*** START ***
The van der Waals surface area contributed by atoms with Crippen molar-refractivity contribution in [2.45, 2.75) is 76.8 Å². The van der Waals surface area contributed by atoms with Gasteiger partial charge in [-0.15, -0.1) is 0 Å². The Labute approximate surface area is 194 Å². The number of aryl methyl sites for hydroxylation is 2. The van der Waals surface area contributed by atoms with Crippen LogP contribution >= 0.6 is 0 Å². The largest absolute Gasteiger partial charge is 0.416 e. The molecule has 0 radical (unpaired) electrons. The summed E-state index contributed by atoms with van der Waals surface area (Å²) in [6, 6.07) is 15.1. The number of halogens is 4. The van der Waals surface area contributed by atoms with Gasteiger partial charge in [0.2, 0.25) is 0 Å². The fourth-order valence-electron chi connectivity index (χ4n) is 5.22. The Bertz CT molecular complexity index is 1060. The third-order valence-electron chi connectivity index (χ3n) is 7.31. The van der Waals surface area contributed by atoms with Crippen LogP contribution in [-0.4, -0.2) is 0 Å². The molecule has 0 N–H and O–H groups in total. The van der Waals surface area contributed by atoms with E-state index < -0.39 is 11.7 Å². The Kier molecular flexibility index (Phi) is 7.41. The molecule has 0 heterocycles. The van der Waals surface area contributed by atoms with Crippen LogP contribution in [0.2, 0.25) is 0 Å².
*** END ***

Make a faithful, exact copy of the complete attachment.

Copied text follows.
The van der Waals surface area contributed by atoms with Crippen molar-refractivity contribution in [2.45, 2.75) is 76.8 Å². The van der Waals surface area contributed by atoms with Gasteiger partial charge in [-0.15, -0.1) is 0 Å². The Labute approximate surface area is 194 Å². The number of aryl methyl sites for hydroxylation is 2. The van der Waals surface area contributed by atoms with Crippen LogP contribution >= 0.6 is 0 Å². The largest absolute Gasteiger partial charge is 0.416 e. The molecule has 0 radical (unpaired) electrons. The summed E-state index contributed by atoms with van der Waals surface area (Å²) in [6, 6.07) is 15.1. The number of halogens is 4. The van der Waals surface area contributed by atoms with Gasteiger partial charge in [0.2, 0.25) is 0 Å². The fourth-order valence-electron chi connectivity index (χ4n) is 5.22. The Bertz CT molecular complexity index is 1060. The third-order valence-electron chi connectivity index (χ3n) is 7.31. The van der Waals surface area contributed by atoms with Crippen LogP contribution in [-0.4, -0.2) is 0 Å². The molecule has 0 N–H and O–H groups in total. The van der Waals surface area contributed by atoms with E-state index < -0.39 is 11.7 Å². The Kier molecular flexibility index (Phi) is 7.41. The molecule has 0 heterocycles. The van der Waals surface area contributed by atoms with Crippen LogP contribution in [0.2, 0.25) is 0 Å².